NBA says All-Star will benefit Black colleges, COVID relief

NBA Camps Open Basketball

FILE – In this Sept. 2, 2020, file photo, the NBA logo is displayed at center court during an NBA first-round playoff basketball game between the Houston Rockets and Oklahoma City Thunder in Lake Buena Vista, Fla. On Wednesday, Dec. 23, 2020, the league had to postpone the Thunder-Rockets season opener due to Houston not having enough players to play due to COVID-19. (AP Photo/Mark J. Terrill, File)

The NBA and the National Basketball Players Association have completed details for the March 7 All-Star Game in Atlanta, saying it will generate more than $2.5 million for historically Black colleges and COVID-19 relief efforts.

The game has been criticized by some of the league’s top players, who voiced concerns about having it during a pandemic.

But the charitable elements were a major factor in the league pressing on.

Commissioner Adam Silver says the game gives the league a platform to shine a light on HBCUs and the ongoing need for resources in the fight against COVID-19.

“NBA All-Star in Atlanta will continue our annual tradition of celebrating the game and the greatest players in the world before a global audience,” said Silver in a press release. “In addition to the festivities on the court, the All-Star Game will honor the vital role HBCUs play in our communities and focus attention and resources on COVID-19 relief, particularly for the most vulnerable.”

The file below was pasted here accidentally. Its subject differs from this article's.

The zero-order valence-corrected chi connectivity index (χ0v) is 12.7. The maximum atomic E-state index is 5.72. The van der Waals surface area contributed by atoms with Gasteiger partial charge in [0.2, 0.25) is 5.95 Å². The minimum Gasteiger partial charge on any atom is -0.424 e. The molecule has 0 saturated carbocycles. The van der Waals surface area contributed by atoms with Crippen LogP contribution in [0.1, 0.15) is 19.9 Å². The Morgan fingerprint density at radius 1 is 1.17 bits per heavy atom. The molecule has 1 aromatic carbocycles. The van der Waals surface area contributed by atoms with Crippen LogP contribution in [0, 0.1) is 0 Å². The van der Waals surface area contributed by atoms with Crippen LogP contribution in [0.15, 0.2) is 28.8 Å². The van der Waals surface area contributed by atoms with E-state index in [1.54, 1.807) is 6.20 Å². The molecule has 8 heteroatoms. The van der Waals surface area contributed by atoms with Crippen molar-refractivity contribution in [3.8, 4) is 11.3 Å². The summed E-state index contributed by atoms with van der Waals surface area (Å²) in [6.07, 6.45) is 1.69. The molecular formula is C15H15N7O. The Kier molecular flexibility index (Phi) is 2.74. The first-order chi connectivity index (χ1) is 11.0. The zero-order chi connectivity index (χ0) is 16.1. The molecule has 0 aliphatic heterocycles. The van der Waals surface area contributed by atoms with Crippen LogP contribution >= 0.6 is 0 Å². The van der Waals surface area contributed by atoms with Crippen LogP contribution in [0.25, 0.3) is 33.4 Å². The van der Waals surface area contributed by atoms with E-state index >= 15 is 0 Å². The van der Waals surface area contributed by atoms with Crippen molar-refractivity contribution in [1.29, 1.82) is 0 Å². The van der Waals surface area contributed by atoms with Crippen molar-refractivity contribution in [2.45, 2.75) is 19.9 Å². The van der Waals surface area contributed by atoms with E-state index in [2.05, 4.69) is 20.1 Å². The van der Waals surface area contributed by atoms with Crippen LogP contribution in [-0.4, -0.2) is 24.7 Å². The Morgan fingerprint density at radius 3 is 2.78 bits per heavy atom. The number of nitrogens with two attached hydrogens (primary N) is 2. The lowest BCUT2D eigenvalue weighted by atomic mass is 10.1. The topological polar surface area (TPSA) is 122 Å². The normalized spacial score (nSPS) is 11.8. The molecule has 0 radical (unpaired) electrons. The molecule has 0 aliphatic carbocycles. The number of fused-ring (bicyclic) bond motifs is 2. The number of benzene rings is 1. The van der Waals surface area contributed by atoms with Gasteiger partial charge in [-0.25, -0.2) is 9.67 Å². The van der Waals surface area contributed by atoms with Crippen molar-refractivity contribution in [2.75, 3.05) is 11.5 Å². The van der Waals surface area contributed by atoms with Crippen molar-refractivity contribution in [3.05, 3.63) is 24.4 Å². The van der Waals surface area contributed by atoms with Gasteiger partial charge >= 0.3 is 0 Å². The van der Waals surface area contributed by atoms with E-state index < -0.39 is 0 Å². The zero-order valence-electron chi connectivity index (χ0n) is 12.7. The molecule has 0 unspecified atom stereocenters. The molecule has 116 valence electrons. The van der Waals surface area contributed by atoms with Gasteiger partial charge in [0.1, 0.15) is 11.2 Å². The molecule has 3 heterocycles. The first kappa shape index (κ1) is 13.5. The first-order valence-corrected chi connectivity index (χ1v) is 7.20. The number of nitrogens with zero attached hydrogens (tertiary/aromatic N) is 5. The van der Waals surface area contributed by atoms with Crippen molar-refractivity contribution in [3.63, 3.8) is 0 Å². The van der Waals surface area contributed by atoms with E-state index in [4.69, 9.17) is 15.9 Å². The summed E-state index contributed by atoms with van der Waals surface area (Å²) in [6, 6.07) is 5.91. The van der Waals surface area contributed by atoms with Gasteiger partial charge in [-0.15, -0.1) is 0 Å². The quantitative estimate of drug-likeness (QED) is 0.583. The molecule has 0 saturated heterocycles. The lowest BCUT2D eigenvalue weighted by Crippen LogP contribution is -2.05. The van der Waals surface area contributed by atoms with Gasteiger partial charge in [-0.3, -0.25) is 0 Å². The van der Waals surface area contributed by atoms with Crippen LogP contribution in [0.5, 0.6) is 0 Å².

In accordance with the league’s current Health and Safety Protocols, additional measures including private travel to and from Atlanta, the creation of a “mini-bubble” environment within a single hotel for players and coaches, and enhanced PCR testing, were established.

The league added that there will be no fan activities, ticketed events, or hospitality functions as part of All-Star weekend to protect the well-being and safety of the greater Atlanta community amid a pandemic.

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